The UNCAC that suggests some of the anti-corruption policies in the global context is widely accepted and appreciated. The acceptance and corresponding implementation of the anti-corruption policies by most of the nations imply of its strengths or positives. In this regard, one of the major strengths of the policies of UNCAC is that it does not define the term corruption, despite the fact that it lists all the criminal offences. Although it is criticised by many of the analysts and government bodies that the absence of the definition of corruption in the policy texts reflects the lack in its inclusiveness, most of the nations claimed it to be its major strength. Many nations hence asserted that the lack of definition of corruption implies avoiding unnecessary details in the policies, which in turn complexes the policies to a large extent. Besides, it is also evaluated that almost all the nations of the world, specifically the member nations of UNCAC are aware of the conception and definition of corruption with respect to every related issue. Hence, the inclusion of corruption definitions for every related issue would lead to its further complexities.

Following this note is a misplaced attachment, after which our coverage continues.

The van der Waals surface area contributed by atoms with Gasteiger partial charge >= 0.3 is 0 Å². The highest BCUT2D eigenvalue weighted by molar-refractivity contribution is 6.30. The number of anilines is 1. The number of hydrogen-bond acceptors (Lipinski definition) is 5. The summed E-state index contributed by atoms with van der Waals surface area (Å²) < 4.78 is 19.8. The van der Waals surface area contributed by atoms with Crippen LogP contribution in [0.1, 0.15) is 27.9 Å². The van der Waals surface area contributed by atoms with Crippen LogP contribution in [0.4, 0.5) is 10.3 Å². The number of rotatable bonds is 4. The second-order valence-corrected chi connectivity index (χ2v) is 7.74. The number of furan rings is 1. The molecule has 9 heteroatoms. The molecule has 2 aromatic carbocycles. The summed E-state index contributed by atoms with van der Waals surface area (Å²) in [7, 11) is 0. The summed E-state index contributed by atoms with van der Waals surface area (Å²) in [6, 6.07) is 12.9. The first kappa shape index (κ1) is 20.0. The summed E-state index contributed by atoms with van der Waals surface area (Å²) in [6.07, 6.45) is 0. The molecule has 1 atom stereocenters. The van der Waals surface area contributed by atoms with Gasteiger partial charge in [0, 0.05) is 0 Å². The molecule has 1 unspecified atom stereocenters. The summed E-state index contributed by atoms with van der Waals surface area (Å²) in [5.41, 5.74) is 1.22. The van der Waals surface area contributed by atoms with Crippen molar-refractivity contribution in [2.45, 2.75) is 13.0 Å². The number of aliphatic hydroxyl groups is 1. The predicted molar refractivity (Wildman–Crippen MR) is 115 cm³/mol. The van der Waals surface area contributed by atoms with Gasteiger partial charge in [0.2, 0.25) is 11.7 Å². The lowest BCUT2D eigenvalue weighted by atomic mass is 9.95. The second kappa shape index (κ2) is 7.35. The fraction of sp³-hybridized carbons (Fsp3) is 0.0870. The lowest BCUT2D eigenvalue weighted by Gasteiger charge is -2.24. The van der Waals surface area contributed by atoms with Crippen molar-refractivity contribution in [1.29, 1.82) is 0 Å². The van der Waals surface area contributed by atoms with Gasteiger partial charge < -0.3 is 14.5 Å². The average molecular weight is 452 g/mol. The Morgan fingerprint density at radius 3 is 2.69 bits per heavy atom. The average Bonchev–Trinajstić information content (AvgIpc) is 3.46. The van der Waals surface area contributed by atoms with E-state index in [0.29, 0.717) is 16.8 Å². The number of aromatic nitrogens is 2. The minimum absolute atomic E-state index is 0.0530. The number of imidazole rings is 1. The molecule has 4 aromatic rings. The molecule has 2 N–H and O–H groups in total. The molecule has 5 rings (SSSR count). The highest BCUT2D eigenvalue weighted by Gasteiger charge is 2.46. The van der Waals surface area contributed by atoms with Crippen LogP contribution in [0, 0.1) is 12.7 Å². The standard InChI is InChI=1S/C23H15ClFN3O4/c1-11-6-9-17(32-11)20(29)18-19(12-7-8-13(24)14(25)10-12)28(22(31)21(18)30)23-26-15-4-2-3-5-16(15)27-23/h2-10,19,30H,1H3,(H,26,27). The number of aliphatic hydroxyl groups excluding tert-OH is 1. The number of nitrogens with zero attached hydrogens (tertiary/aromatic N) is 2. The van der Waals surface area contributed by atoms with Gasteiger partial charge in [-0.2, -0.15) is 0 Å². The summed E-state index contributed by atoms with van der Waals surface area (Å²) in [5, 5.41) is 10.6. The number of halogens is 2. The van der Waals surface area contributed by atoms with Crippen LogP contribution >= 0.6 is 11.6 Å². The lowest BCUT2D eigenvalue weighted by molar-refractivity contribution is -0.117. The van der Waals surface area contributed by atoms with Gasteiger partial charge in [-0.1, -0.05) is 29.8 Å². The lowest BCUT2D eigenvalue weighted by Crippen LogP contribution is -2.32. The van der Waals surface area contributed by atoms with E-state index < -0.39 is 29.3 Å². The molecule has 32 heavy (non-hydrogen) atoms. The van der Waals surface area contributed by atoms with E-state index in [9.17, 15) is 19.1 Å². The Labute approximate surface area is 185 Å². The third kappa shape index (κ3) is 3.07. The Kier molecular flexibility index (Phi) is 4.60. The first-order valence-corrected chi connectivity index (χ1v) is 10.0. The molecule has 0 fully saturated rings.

In addition to the above context, the major strengths of the UNCAC policies are reflected from the five main areas of measures and provisions, which include preventive measures, criminalisation and law enforcement, asset recovery, international co-operation, along with information and technical assistance. Besides, the general provisions, a mechanism for implementation along with the final provision mentioned in the policy guideline report also reflect its major strengths in reducing corruption throughout the world in a comprehensive manner. In this regard, chapter 1 of the report suggests the general provisions, which includes 4 articles in all. Thus, it suggests that the statement of purpose of the guidelines, in turn, reflects the understanding on the reason behind implementing the policies, which in turn motivates respective nations for its execution. In addition, it also suggeststhe scope of application along with the protection of sovereignty.